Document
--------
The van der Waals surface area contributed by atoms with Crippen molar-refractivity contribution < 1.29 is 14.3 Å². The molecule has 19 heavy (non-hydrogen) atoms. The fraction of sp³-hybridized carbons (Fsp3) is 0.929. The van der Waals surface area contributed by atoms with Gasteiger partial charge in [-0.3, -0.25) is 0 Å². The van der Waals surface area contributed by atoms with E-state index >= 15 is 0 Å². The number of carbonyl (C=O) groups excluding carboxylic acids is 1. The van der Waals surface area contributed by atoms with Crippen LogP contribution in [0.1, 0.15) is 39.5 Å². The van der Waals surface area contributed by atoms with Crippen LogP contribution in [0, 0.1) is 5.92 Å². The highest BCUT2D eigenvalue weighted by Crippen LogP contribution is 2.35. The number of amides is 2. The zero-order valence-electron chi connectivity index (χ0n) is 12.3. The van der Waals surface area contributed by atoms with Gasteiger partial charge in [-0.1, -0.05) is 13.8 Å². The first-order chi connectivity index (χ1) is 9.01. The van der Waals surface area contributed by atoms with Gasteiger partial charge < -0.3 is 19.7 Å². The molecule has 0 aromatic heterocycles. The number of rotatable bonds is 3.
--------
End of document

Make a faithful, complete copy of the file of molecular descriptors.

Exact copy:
The van der Waals surface area contributed by atoms with Crippen molar-refractivity contribution < 1.29 is 14.3 Å². The molecule has 19 heavy (non-hydrogen) atoms. The fraction of sp³-hybridized carbons (Fsp3) is 0.929. The van der Waals surface area contributed by atoms with Gasteiger partial charge in [-0.3, -0.25) is 0 Å². The van der Waals surface area contributed by atoms with E-state index >= 15 is 0 Å². The number of carbonyl (C=O) groups excluding carboxylic acids is 1. The van der Waals surface area contributed by atoms with Crippen LogP contribution in [0.1, 0.15) is 39.5 Å². The van der Waals surface area contributed by atoms with Crippen LogP contribution in [0, 0.1) is 5.92 Å². The highest BCUT2D eigenvalue weighted by Crippen LogP contribution is 2.35. The number of amides is 2. The zero-order valence-electron chi connectivity index (χ0n) is 12.3. The van der Waals surface area contributed by atoms with Gasteiger partial charge in [-0.1, -0.05) is 13.8 Å². The first-order chi connectivity index (χ1) is 9.01. The van der Waals surface area contributed by atoms with Gasteiger partial charge < -0.3 is 19.7 Å². The molecule has 0 aromatic heterocycles. The number of rotatable bonds is 3.